The Helsinki summit between Vladimir Putin and Donald Trump is over, and after nearly two hours behind closed doors and another hour in front of the press, there's plenty of material to sort through.
Leading into the meeting, Democrats were warning Mr Trump to be careful in dealing with his Russian counterpart - with some suggesting that it was unwise for the US president to even hold such an event, given Friday's indictments of 12 Russian military officers for conducting cyber-warfare against the US during the 2016 elections.
Many Republicans, on the other hand, were cautiously optimistic that the president would push back against Mr Putin on a range of issues. Congressman Steve Scalise, a Republican house leader, said that Mr Trump entered into the negotiations "from a position of American strength to combat Russian aggression".
Things went … a bit differently. Here are some key takeaways.
'We're all to blame'
Mr Trump, in his first question from an American reporter, was pressed to explain why earlier in the day he had tweeted out that US was to blame for the current tense state of US-Russia relations.
In his answer, he stood by his earlier comments and said he held "both countries responsible".
He said both sides had "made some mistakes" - but declined to specifically mention items like the Russian military involvement in Ukraine and its annexation of Crimea, the Novichok chemical attack in southern England and the indictment of Russians for meddling in the US election.
Instead, he insisted there was "no collusion at all" between his campaign and Russia, conflating charges of election meddling - for which there have been indictments of Russian nationals - with evidence of collusion, which the Mueller probe has not yet alleged.
When asked if he would directly condemn Russia and Mr Putin on election meddling, Mr Trump said his intelligence officials - including Director of Intelligence Dan Coats - have told him "they think it's Russia". Mr Putin, he continued, just told him it's not Russia.
"I don't see any reason why it would be," Mr Trump concluded, apparently leaning toward the Russian professions of innocence over the conclusions of his own government.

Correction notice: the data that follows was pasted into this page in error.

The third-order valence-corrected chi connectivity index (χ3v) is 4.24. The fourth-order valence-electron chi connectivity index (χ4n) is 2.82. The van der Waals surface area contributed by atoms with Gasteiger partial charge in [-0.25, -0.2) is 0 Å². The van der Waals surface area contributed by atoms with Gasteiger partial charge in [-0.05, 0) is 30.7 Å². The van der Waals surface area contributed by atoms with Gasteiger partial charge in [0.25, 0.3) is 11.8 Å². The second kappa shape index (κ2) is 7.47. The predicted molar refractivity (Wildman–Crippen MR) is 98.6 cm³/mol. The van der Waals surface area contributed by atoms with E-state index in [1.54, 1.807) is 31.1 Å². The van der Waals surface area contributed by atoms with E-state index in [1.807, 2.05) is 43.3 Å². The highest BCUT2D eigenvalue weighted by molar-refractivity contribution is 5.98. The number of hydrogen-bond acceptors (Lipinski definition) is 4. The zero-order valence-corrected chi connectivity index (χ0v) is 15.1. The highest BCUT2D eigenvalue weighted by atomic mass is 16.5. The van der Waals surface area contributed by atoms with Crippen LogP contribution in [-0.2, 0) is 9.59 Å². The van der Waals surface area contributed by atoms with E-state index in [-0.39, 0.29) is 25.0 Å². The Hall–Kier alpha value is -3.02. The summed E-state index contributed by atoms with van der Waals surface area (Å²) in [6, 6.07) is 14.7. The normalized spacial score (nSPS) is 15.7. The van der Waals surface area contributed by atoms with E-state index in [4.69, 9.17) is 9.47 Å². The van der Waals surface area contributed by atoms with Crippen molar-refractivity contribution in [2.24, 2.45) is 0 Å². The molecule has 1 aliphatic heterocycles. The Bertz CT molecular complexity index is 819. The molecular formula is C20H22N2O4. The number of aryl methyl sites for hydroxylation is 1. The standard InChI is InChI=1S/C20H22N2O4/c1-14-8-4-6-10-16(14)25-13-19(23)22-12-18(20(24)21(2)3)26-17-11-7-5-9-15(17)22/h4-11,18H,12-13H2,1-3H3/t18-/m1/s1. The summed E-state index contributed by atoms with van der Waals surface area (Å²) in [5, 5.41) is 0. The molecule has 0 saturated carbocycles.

This has put the US intelligence community in a familiar bind, given Mr Trump's past criticisms. It's a bind, however, for which Trump-appointed leaders, in office for more than a year, are now accountable.
Mr Coats has issued a statement saying his intelligence community stands by its "fact-based assessments" of Russian meddling and their "ongoing, pervasive efforts to undermine our democracy". Later on Monday, the president made an effort, via Twitter, to smooth over ruffled feathers.
Mr Mueller has indicted more than two dozen Russians, but Mr Trump still isn't convinced that they're to blame - raising instead questions about the security of Democratic computer servers and FBI bias.
The Trump Justice Department, and Mr Mueller's special counsel team, will grind on - Monday afternoon's announcement of a Russian woman indicted for being an undisclosed foreign operative is evidence of that. But Mr Trump's campaign to discredit their work will also continue undeterred.
Never Trumpers' outrage
Not surprisingly, Mr Trump's performance was greeted with a mix of condemnation and derision from the left. Senate Democratic Minority Leader Chuck Schumer called it a "shameful performance" that was "thoughtless, dangerous and weak". John Brennan, director of the CIA under Barack Obama, said Mr Trump was guilty of treason.
Meanwhile, never-Trump conservatives were quick with "I told you so-s". Political consultant (and Jeb Bush advisor) Mike Murphy called it a "dark day", after tweeting a string of invective. Former 2008 Republican presidential candidate John McCain said it was "one of the most disgraceful performances by an American president in memory".